I love the idea of Noom: dieting based on psychology that reaches hundreds of thousands of users. Noom seems to understand our relationship with food’s emotional and situational nuance. They don’t want you just to lose weight, but to change how you think, feel, and behave about food — God’s work.
Is this a paid ad by Noom? Nope. There are some “buts” in Noom’s UX, and I’ll try to tackle one of those with an improvement suggestion.
They are cross-cultural; everyone knows you should stop at the red light. Noom uses this system when they talk about types of food. And that’s when things get messy. Labeling some foods as red will subconsciously label it as bad. Having “good” and “bad” foods is not a way to build a healthy relationship with food. Traffic lights should go.
Knowing very well the appeal of forbidden (it’s called reactance), Noom beats around the bush by labelling “red” food as bad (simply raises a “red flag.”). Despite Noom’s effort, there’s no escaping the “red = bad” using the traffic light reference. This makes things confusing for users trying to build a healthy relationship with food. Adding some more confusion, yellow foods should be eaten in moderation and be the biggest chunk of people’s diets. How are people supposed to do that?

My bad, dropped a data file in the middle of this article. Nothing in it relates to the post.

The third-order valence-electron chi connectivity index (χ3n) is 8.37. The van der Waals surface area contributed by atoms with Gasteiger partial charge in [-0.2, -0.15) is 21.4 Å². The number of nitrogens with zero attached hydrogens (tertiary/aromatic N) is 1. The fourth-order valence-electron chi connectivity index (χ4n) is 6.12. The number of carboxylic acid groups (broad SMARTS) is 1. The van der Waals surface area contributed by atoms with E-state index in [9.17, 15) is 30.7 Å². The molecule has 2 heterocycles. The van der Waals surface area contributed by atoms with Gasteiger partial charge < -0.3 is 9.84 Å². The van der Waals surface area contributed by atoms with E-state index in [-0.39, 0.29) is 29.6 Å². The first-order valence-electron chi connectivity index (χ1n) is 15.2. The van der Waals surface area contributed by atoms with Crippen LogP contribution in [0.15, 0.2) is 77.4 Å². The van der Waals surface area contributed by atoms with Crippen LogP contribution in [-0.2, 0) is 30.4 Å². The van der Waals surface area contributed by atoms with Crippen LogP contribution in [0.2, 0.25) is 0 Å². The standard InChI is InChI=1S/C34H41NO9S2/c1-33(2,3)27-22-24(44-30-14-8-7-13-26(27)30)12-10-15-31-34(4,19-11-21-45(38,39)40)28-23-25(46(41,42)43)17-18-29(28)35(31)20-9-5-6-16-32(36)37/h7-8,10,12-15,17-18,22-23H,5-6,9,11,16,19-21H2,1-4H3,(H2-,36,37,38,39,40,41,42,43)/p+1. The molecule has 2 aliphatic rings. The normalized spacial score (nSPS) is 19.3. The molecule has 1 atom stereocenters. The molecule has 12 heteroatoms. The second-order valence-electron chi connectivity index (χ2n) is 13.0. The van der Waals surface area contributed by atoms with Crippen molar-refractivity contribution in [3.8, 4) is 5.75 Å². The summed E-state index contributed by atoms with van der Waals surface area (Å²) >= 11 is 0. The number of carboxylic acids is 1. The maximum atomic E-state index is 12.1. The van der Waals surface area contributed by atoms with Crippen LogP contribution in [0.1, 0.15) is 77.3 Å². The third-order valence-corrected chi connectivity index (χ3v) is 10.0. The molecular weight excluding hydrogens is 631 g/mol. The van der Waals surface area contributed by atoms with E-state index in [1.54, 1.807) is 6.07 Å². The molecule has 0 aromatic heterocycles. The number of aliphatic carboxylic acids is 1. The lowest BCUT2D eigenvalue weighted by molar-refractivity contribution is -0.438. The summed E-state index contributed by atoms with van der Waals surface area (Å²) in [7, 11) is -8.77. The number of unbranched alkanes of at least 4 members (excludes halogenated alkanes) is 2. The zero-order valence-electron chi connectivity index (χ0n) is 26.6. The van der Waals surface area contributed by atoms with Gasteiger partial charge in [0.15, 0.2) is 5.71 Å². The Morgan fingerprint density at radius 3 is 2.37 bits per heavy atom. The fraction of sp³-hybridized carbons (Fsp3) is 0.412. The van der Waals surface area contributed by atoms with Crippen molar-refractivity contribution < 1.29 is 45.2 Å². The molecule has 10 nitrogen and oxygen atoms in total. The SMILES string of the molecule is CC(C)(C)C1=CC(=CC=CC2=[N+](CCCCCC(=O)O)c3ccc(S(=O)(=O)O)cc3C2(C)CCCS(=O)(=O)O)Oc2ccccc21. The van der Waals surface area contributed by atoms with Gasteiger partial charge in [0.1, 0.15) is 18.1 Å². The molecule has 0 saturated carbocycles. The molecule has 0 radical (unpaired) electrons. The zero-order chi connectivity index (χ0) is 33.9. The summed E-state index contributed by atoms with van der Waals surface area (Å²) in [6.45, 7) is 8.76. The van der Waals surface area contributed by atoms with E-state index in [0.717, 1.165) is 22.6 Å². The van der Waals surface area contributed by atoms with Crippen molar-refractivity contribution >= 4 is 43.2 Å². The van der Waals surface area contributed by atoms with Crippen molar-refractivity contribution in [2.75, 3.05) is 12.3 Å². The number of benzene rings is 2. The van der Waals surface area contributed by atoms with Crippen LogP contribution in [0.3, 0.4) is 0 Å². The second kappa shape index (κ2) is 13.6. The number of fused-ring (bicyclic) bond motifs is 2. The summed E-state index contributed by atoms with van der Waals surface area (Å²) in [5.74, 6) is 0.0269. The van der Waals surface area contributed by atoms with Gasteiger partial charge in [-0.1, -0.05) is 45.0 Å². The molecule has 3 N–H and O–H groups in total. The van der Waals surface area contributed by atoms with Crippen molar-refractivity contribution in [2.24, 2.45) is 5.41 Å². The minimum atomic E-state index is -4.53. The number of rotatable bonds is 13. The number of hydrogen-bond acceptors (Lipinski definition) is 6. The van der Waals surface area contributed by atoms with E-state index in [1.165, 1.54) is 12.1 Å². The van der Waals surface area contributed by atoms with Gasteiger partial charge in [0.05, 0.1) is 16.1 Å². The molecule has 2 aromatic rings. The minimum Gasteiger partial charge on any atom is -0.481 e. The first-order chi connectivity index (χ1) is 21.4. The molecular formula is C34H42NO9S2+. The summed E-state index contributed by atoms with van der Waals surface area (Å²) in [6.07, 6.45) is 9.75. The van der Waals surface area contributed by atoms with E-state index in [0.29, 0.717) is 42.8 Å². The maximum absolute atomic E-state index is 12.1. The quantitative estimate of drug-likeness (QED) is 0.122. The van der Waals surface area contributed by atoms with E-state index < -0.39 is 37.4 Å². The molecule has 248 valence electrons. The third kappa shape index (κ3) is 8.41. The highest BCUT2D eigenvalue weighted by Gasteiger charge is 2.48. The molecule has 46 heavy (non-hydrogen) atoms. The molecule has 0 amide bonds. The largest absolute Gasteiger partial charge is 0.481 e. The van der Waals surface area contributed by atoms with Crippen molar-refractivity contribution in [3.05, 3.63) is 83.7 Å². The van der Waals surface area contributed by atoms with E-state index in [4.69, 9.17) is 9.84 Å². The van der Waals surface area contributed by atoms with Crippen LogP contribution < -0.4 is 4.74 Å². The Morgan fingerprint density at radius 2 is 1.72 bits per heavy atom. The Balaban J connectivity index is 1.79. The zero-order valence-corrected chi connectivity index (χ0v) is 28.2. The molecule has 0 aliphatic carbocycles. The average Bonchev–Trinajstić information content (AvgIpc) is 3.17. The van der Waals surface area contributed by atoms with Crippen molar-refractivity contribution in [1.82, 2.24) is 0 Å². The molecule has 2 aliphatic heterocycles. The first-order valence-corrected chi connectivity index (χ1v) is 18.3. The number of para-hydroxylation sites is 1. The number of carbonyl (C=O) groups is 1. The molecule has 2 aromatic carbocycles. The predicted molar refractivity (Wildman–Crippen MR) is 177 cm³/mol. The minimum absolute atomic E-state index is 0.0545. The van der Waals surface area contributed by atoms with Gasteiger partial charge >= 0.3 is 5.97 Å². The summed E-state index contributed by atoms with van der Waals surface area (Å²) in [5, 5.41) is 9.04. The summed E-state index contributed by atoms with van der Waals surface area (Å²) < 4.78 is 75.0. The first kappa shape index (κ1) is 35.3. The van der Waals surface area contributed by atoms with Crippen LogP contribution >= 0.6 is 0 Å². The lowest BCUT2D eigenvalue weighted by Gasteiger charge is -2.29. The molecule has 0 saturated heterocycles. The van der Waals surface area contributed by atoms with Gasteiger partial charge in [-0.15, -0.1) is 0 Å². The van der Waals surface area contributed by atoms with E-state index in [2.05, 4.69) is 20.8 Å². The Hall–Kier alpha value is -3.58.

Noom has a Food Density Index. The more calories food has per ounce, the denser it is. It’s straightforward: you can eat a lot of fruits or two bites of a cheeseburger and get the same amount of calories. But fruit will keep you feeling full longer. Density has its name in visual design — saturation. So, let’s use it to make Noom’s visual communication clearer.
Now, these Food types’ names are more in sync with density as the characteristic of food, and there’s no need to explain that “red doesn’t mean bad, just red-flagish.” The whole text is also shorter, i.e., easier for people to memorize and apply in real life later.